Never Give Up, Never Surrender
"An Affirming Flame" Plot Summary:
Gerentex orders Tyr Anasazi to kill Dylan Hunt, but the captain escapes from the bridge, devising a series of distractions to divide and subdue the thugs. Rev Bem discovers that Anasazi is a Nietzschean from a destroyed planet who must prove his genetic worth to join a new family. Beka Valentine encounters Hunt for the first time when she bursts in on him planting a bomb in the weapons locker; he smiles and suggests that she duck. She's impressed that he didn't want to hurt her, making Bem wonder whether they're on the wrong side. Anasazi, too, tells Gerentex that Hunt has impressed him with his survival skills and adaptability. After Gemini agrees and tells Gerentex she wants to quit, the vicious mercenary shoots her dead.
Valentine and Hunt both blame themselves for Gemini's death -- the former because she hired and trained the girl, the latter because he couldn't do anything to help her. Harper wants to take revenge on Gerentex by killing him and all his thugs, but Valentine says they have to fight back intelligently. The engineer plugs himself into the Andromeda Ascendant's central computer, saying he'll have the controls in his hands, then is shocked to find himself literally in the hands of the very feminine, very angry, very large Andromeda. "Welcome to my mind. Now go home," she says. "The ship, she's alive and she is ticked off!" Harper warns his colleagues.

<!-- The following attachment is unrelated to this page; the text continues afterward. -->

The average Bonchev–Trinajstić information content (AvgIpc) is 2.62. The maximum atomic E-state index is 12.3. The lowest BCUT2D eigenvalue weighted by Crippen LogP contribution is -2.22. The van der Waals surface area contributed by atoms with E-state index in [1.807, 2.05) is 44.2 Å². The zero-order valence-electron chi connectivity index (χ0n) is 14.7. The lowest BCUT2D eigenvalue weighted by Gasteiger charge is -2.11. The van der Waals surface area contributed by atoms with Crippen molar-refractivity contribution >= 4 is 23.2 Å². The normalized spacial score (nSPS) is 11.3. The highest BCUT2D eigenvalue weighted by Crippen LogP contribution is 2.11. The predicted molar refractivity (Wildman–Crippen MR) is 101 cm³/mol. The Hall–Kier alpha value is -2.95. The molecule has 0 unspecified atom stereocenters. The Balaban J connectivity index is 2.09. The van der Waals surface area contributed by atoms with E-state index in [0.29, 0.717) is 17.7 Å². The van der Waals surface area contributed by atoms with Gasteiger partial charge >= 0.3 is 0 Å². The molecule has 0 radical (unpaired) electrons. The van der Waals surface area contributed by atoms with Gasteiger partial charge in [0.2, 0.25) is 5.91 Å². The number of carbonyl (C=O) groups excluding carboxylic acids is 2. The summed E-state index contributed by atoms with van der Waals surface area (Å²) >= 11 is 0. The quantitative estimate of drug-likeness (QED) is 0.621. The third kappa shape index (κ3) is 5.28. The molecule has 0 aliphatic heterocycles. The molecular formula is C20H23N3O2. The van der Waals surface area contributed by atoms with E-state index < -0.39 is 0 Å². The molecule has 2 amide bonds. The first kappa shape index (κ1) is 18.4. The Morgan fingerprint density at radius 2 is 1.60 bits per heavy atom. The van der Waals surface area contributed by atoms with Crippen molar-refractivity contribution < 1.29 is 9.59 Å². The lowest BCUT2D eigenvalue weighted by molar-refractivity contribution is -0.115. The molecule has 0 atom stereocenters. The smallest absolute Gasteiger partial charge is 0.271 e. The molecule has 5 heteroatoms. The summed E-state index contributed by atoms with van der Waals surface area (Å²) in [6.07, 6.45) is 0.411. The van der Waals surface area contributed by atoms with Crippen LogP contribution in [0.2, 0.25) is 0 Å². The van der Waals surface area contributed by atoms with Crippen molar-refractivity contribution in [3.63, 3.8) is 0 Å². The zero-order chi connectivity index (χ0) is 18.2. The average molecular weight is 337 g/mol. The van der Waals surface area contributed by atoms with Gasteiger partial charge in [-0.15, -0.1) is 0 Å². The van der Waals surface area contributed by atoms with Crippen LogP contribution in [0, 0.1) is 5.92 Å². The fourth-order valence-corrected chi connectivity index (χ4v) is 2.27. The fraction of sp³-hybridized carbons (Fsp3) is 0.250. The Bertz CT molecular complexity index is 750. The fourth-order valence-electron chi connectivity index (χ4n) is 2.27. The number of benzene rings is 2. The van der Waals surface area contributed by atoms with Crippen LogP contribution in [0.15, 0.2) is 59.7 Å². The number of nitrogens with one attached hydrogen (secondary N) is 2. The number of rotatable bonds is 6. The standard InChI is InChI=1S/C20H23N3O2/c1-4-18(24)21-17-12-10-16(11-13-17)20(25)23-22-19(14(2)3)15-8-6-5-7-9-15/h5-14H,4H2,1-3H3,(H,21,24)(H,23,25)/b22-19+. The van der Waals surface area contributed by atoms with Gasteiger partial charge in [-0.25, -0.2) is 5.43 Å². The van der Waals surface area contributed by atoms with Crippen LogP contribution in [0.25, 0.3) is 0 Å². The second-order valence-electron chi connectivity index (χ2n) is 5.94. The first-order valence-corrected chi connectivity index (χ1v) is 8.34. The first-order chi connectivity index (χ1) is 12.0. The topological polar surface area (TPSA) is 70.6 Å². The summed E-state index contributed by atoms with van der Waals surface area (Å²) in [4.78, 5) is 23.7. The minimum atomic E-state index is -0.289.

Anasazi cannot destroy the computer core, so Gerentex takes the Eureka Maru, abandoning its captain. The mercenary uses the smaller ship to ram the Andromeda Ascendant, pushing it toward the black hole. Anasazi suggests to Valentine that they put themselves in cold storage to survive there, but Hunt overhears their plan and stops them, warning that the fields controlling the cryogenic environment will collapse when the ship falls into the singularity. To everyone's shock, Gemini enters, saying Hunt's ship saved her when everyone else had given up on her. Hunt says he will try to do the same for the rest of them if they will help him launch the Nova bombs secured on all High Guard ships. The bombs could destroy stars, and were never used in combat, but Hunt believes they can reverse the gravitational effects of the black hole.